Scientology fights back in court; seeks restraining order to stop new round of protests
Mar. 12, 2008
ReligionNewsBlog.com • Wednesday March 12, 2008
CLEARWATER – With the Internet activist group Anonymous threatening a second round of protests against Scientology this weekend, the Clearwater-based church went to court late Tuesday, filing a petition for a temporary restraining order.
The petition was filed just before the close of court Tuesday afternoon, and the St. Petersburg Times could not obtain a copy of the petition.
Pat Harney, a spokeswoman for the Church of Scientology in Clearwater, confirmed the church had filed a request for a temporary restraining order, but on the advice of counsel, she refused to provide a copy of the lawsuit or discuss who it seeks to restrain.
Anonymous, which describes itself as a loosely affiliated group united against the injustices perpetrated by Scientology, coalesced in January after a video of Scientologist Tom Cruise was leaked to YouTube and then promptly removed because of threats from Scientology attorneys.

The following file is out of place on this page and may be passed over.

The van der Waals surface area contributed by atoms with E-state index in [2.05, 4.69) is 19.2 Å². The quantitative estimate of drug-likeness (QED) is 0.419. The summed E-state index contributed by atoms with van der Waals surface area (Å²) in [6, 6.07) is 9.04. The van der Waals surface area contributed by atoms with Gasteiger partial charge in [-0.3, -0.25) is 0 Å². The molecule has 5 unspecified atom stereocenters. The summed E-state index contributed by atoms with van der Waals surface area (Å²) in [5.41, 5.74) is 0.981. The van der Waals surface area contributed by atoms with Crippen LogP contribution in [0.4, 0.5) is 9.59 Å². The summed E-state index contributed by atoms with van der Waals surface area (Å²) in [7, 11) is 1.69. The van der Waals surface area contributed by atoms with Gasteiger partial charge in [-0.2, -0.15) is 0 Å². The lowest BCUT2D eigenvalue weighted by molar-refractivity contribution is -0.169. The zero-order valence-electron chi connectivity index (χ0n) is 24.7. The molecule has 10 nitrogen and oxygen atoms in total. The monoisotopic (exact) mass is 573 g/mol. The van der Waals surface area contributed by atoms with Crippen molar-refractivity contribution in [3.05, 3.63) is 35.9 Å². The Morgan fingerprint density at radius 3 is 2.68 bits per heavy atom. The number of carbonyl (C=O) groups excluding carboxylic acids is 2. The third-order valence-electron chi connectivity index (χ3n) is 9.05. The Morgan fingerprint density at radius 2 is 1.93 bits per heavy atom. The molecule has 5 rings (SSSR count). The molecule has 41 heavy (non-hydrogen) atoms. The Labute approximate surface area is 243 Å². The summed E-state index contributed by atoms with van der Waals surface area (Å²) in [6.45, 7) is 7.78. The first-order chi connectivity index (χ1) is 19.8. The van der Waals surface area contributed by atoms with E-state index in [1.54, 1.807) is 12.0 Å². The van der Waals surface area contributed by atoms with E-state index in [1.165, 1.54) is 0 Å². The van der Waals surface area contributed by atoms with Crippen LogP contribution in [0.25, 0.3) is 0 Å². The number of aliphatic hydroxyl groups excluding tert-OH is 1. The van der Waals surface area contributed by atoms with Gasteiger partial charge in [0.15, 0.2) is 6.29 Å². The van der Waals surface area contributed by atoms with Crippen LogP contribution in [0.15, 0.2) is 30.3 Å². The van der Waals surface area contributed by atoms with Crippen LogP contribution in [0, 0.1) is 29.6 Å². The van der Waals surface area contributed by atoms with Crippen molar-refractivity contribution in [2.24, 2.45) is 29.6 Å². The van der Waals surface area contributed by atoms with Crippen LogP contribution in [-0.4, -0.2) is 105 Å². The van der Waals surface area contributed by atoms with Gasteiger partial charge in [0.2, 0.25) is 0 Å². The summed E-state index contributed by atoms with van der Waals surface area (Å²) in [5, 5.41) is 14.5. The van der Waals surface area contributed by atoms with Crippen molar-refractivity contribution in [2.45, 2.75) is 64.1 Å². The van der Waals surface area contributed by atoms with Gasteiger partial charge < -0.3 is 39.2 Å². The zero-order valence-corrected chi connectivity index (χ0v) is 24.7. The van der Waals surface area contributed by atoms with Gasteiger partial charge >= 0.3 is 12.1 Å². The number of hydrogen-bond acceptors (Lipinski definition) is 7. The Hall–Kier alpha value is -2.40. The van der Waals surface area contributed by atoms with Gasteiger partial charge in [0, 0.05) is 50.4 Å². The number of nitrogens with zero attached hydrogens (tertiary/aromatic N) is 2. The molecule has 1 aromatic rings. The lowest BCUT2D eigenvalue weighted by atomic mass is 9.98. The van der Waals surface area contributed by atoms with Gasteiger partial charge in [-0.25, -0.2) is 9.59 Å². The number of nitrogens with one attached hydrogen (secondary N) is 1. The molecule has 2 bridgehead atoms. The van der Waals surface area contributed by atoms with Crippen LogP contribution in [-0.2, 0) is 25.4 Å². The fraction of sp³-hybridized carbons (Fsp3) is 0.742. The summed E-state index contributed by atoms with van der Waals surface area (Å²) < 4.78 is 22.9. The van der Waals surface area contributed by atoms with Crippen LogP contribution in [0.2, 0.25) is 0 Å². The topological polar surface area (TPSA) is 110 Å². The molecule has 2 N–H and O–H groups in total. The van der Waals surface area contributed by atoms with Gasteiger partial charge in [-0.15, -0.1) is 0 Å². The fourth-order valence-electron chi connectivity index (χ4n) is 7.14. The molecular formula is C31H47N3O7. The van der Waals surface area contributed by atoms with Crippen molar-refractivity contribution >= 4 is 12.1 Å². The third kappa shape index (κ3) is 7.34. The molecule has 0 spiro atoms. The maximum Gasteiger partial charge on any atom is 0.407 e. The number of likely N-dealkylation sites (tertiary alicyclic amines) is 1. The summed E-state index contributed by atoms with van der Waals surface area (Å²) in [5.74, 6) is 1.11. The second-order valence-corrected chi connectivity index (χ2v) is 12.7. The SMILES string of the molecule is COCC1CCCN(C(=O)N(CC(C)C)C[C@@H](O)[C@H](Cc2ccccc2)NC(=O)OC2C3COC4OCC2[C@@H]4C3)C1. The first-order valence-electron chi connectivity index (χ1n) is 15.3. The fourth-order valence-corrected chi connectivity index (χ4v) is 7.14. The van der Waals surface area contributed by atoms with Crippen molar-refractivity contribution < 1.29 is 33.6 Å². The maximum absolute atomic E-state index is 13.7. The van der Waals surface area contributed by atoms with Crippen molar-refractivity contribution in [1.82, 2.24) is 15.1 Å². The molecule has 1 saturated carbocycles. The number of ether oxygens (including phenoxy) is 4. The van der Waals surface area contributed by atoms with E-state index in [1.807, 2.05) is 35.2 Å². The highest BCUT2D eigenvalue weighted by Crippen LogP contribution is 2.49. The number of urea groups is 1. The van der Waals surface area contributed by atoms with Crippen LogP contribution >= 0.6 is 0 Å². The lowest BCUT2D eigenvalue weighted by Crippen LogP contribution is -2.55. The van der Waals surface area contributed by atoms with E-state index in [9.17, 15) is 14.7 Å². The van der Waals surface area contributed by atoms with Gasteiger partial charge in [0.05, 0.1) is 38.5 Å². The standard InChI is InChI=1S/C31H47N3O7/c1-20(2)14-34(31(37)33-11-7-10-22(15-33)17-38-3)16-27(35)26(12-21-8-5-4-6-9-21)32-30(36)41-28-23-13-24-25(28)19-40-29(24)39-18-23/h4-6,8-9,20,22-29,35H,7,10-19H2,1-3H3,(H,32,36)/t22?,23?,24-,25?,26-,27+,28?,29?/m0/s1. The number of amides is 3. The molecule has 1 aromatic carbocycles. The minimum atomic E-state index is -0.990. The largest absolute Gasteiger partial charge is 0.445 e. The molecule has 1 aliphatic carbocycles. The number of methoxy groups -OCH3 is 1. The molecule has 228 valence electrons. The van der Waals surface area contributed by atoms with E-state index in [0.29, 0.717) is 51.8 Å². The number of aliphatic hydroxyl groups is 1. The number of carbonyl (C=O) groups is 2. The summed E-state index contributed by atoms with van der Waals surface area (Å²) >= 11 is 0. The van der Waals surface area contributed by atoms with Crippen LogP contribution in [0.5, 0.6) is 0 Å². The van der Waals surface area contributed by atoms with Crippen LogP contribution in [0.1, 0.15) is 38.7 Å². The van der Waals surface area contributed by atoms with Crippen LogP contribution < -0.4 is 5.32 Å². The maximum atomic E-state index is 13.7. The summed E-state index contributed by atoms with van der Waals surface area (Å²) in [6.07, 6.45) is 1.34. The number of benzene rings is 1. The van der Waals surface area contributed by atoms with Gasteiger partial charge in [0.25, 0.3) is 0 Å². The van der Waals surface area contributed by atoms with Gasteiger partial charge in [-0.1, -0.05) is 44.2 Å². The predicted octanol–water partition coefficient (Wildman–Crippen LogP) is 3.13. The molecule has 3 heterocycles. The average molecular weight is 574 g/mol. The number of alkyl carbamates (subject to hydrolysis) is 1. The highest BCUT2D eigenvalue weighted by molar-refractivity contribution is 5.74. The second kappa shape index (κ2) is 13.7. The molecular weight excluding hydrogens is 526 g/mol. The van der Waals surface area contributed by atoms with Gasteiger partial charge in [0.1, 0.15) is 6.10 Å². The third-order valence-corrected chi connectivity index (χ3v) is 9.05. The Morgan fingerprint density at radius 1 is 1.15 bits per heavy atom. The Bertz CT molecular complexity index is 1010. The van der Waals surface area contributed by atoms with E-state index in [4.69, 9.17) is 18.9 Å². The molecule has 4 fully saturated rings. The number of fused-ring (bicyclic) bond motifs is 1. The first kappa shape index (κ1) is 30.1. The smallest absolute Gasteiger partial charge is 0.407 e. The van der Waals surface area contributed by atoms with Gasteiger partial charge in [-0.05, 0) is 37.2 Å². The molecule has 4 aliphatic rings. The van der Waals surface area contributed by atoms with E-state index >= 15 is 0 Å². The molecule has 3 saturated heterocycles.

Members of Anonymous claimed this was an affront to the freedom of the Internet. A video message from Anonymous taunting the leaders of Scientology received more than 2-million views on YouTube.
On Feb. 10, some 200 people participated in an Anonymous-organized demonstration against Scientology in downtown Clearwater. Similar protests were held in cities around the world.
In Clearwater, church security videotaped and photographed protesters, most of whom disguised their faces with fake beards, face paint, scarves and bandannas.
While Anonymous Web sites ask members to protest peacefully and state they mean no harm to Scientology’s members, Harney said, “we have evidence to the contrary.”
Before the lawsuit was filed Tuesday, Harney said the church has documented threats made by members of Anonymous, and provided those threats to Clearwater police. “Of course, we are concerned about the safety of our group,” Harney said.
Representatives of Anonymous could not be reached for comment.
This weekend’s protests by Anonymous – dubbed “Party Hard” – were timed to coincide with Scientology’s annual celebration of founder L. Ron Hubbard’s birthday on Thursday.
According to Web sites affiliated with Anonymous, members of the group plan to protest in 50 cities worldwide. In Clearwater, they will gather Friday evening outside Ruth Eckerd Hall, where Scientology will hold its annual gala event.
A larger protest is planned Saturday in downtown Clearwater, where the church’s international religious headquarters are located. “We are taking every security measure we can,” Harney said. “We are not taking this lightly.”
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